12-yr-old girl found hanging from tree, kin allege rape – The Times Of India
Marriage triggers violence in Dalit colony – The Hindu
Ex-student barges into classroom, applies vermilion on girl – Deccan Herald
Court directive to resolve row between communities – The Hindu
HC upholds ruling against quota benefits for migrant SC candidates – The Hindu
Dalit group wants farmer’s name back on Sambhaji memorial board – The Times Of India
SC summons Labour Secy over unused funds – The Tribune
Redesigning reservations: Why removing caste-based quotas is not the answer – Scroll.in
Dr Babasaheb Ambedkar
BBC Interview 1955 – Exposin
Save Dalit Foundation:
Educate, agitate & organize! – Dr. Ambedkar.
Let us all educates to agitate & Organize to Save Dalit Foundation !
Please sign petition by click this link : https://t.co/WXxFdysoJK
The Times Of India
12-yr-old girl found hanging from tree, kin allege rape
Ishita Mishra,TNN | Sep 4, 2015, 04.14 PM IST
Agra: A 12-year-old Dalit girl was found hanging from a tree at Alipurkherda village in Mainpuri. Relatives say she was raped and murdered. The girl’s relatives insisted that police call the district magistrate to the spot where the body was found, but policemen would not oblige. Villagers initially refused to hand the body over for post-mortem examination. The stand-off created tension. A huge posse of policemen were called in to stand guard. The minor girl had lost her father, and was living with her mother and grandparents at Alipurkherda. “She went out of the house last evening and never returned. We searched high and low, but there was no trace of her. Villagers told us she was hanging from a tree,” said the girl’s uncle, who found the body on Thursday morning. Police faced stiff resistance as they tried to bring the body down. “She was sexually assaulted and killed. We saw the blood oozing out when the body was brought down,” a villager said. Policemen from nearby police stations were called in to stand guard as villagers initially refused to hand the body to police for post-mortem. SSP Mainpuri Uday Shankar Jaiswal reached the spot and pacified angry villagers. The SSP said the post-mortem had shown hanging as cause of death. He added that the girl had been scolded by her mother, and could have committed suicide. “The dog squad that was part of the investigations went straight to the girl’s home from the crime spot, indicating that she did not go anywhere else,” the SSP said. Relatives of the girl, however, claimed she could not have climbed such a tall tree to hang herself. “The tree is about 15 feet tall. How did the four-foot girl get so high and hang herself? The police is just shrugging off its responsibility by claiming she was not murdered,” the girl’s mother said.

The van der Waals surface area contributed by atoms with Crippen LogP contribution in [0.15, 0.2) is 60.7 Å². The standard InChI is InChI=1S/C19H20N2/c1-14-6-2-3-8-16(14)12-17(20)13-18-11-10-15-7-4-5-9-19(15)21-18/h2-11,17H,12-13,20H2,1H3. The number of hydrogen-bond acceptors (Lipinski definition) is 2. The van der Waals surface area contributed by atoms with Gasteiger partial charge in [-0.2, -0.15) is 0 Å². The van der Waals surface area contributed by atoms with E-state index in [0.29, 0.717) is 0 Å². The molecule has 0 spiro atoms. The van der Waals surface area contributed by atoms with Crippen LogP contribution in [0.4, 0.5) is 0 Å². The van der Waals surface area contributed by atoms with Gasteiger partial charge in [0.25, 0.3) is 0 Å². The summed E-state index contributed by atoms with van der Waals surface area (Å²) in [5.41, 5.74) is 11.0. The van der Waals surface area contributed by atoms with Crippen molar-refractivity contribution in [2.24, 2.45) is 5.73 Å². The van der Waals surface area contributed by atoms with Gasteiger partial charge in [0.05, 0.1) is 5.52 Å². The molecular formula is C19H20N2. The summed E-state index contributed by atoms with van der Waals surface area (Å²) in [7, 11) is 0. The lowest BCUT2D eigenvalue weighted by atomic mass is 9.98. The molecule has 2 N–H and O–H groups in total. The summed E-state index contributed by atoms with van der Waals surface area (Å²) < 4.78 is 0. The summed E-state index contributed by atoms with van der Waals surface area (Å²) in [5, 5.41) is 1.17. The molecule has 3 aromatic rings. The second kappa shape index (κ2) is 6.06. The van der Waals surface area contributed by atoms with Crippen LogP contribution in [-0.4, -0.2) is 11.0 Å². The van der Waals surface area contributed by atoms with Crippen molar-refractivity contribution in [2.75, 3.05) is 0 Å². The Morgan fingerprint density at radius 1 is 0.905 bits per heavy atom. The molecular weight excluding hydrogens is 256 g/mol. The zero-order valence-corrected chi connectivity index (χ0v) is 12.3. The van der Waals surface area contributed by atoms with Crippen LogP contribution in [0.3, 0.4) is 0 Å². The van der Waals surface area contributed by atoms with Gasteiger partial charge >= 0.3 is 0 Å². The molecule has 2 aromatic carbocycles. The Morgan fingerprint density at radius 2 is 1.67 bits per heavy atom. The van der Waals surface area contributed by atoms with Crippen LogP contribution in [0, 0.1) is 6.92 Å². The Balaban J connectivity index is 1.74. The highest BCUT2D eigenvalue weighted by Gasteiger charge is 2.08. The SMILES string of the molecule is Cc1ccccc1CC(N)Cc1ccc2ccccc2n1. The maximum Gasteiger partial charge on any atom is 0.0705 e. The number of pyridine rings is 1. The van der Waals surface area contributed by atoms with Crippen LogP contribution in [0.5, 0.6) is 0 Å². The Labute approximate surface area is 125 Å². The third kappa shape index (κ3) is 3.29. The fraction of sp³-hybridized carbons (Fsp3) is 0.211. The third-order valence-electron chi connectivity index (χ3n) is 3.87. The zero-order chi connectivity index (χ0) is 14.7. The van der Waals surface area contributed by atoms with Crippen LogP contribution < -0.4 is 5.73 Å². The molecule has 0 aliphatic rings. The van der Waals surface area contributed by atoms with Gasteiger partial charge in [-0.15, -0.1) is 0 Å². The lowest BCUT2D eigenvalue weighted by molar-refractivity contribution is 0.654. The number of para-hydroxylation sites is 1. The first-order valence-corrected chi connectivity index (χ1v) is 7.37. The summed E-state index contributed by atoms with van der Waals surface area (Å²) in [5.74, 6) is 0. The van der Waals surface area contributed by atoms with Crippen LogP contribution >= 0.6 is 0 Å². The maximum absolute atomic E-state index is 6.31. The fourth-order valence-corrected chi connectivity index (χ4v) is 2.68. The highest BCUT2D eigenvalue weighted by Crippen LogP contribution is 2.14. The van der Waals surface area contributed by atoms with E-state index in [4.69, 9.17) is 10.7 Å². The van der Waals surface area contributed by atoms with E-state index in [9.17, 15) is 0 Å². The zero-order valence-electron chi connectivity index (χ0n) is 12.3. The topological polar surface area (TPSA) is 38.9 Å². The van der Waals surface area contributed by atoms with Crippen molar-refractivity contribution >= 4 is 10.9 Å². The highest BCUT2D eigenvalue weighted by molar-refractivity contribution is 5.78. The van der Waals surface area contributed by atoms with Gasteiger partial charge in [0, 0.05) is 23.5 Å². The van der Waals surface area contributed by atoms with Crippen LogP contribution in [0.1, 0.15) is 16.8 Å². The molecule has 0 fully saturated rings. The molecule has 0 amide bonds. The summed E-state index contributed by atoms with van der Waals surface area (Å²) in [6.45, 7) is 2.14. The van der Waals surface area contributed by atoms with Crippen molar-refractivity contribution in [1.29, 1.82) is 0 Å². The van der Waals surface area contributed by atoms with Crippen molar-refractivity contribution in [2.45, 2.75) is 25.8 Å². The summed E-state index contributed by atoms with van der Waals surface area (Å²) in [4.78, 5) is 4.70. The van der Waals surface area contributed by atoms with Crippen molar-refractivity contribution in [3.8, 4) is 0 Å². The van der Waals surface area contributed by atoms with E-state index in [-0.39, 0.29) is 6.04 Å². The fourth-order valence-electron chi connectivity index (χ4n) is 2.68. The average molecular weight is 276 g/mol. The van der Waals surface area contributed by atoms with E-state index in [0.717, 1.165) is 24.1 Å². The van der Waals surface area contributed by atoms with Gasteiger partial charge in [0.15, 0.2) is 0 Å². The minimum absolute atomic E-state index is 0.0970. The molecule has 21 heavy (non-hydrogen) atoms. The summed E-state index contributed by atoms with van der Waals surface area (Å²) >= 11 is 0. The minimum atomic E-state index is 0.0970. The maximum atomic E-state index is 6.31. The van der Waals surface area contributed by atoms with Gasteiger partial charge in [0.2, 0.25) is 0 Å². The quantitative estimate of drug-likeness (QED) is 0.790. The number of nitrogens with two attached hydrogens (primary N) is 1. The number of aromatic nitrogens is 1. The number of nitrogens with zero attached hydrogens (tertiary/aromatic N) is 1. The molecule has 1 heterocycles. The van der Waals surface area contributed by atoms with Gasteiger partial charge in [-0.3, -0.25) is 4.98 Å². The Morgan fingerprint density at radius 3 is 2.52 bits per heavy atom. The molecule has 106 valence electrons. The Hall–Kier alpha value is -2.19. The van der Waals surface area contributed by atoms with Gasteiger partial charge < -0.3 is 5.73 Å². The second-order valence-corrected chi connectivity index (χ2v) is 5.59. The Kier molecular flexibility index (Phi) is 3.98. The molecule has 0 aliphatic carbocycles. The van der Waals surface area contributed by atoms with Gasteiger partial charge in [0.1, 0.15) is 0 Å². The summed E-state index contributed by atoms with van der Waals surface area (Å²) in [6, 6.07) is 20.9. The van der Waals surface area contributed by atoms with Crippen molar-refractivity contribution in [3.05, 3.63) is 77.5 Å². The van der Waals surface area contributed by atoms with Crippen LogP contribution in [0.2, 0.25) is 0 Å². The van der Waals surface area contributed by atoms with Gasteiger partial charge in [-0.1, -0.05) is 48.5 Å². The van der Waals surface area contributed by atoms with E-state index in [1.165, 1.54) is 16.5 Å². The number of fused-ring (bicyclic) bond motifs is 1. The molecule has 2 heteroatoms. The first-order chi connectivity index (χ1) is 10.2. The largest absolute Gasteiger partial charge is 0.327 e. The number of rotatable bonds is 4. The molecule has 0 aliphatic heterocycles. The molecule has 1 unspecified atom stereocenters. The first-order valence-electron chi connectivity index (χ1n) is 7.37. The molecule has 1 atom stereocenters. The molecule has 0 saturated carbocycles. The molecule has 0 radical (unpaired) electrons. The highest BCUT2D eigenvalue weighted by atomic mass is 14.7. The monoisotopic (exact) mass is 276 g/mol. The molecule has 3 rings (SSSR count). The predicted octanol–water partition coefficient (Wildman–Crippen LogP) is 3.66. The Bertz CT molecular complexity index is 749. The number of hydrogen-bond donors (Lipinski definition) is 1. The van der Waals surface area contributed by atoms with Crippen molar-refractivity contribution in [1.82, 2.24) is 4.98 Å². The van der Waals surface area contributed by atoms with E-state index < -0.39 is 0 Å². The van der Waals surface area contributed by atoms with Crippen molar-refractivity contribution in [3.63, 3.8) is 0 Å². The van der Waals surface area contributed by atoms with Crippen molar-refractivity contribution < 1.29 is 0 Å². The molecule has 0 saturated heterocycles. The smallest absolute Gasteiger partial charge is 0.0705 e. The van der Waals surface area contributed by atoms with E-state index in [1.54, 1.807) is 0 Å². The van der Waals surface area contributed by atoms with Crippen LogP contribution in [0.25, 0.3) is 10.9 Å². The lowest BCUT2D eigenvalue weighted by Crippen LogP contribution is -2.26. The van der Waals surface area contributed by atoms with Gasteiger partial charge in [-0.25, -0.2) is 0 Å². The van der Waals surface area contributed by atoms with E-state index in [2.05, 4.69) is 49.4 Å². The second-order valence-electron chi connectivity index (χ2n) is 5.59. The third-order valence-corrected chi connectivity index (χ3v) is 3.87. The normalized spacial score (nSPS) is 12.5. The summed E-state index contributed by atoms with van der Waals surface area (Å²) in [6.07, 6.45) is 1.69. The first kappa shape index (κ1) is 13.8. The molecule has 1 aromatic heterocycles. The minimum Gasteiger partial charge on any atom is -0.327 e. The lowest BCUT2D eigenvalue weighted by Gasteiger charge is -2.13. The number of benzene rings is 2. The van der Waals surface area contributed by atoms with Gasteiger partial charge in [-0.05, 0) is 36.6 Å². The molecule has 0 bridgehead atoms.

Marriage triggers violence in Dalit colony
An inter-caste marriage by two consenting adults belonging to Huliwana village in Mandya taluk resulted in violence and stone-pelting, in which a few Dalits and policemen were injured on Thursday night.
What triggered the violence was the marriage of Santosh, from a Scheduled Caste community, with a girl of a different community. According to a source, the parents of the girl gave their consent to the marriage reluctantly, but barred her from visiting them and community leaders gave an undertaking to the police that they would not indulge in violence. However, some miscreants went ahead and damaged property in a Dalit colony.
During the power shutdown, the miscreants damaged two dozen houses of the Dalit community, vehicles were torched and a woman was attacked. About eight persons, apart from 15 policemen, were injured. Additional forces were rushed to the village and around 40 persons have been taken into custody by the Keregodu police, which has registered a case and are investigating. The affected families have been provided with food and other relief material. A peace meeting is slated to be held.
Ex-student barges into classroom, applies vermilion on girl
Bijnore (UP), Sep 5, 2015, (PTI)
A former student of a co-educational institute here barged into a classroom and applied vermilion on the forehead of a tenth class student in front of her classmates and teacher before fleeing the spot.
A case has been registered against Sonu Kumar (18) on the the complaint of the girl’s parents and the principal of the inter-college, police said today.
S.O Kadrabad Satya Pal Singh said efforts were being made to nab the accused.
Sonu Kumar, a resident of Murliwala village, was a student of class XI but left the college last year after failing in the annual examination, Singh said.
According to police, Kumar was in relationship with the girl, who belongs to the Dalit community and is two years his junior. “Their relationship had ended due to caste difference,” a police official said
On Friday, Kumar reached the inter-college with vermilion in his pocket and a rakhi in hand and entered the girl’s classroom. “When the teacher tried to stop him, Kumar said he had come to get rakhi tied by his ‘adopted sister’ and instead applied sindoor (vermilion) on her forehead,” the official said.
Court directive to resolve row between communities
The Madras High Court Bench here has directed Virudhunagar Collector to convene a meeting of Caste Hindus and Dalits of T. Veppankulam village in Kariapatti Taluk and resolve a dispute between them over utilising water drawn from a public bore well since one group insisted on using it for drinking and the other for irrigation.
Passing orders on a writ petition filed by a Caste Hindu individual to prevent a Dalit couple from utilising the water for irrigation, Justices R. Sudhakar and V.M. Velumani said: “There appears to be a serious case of allegation of untouchability and difficulties faced by people belonging to Scheduled Caste in utilising the water… The underlying problem is that there is a deep distress between the two caste groups.”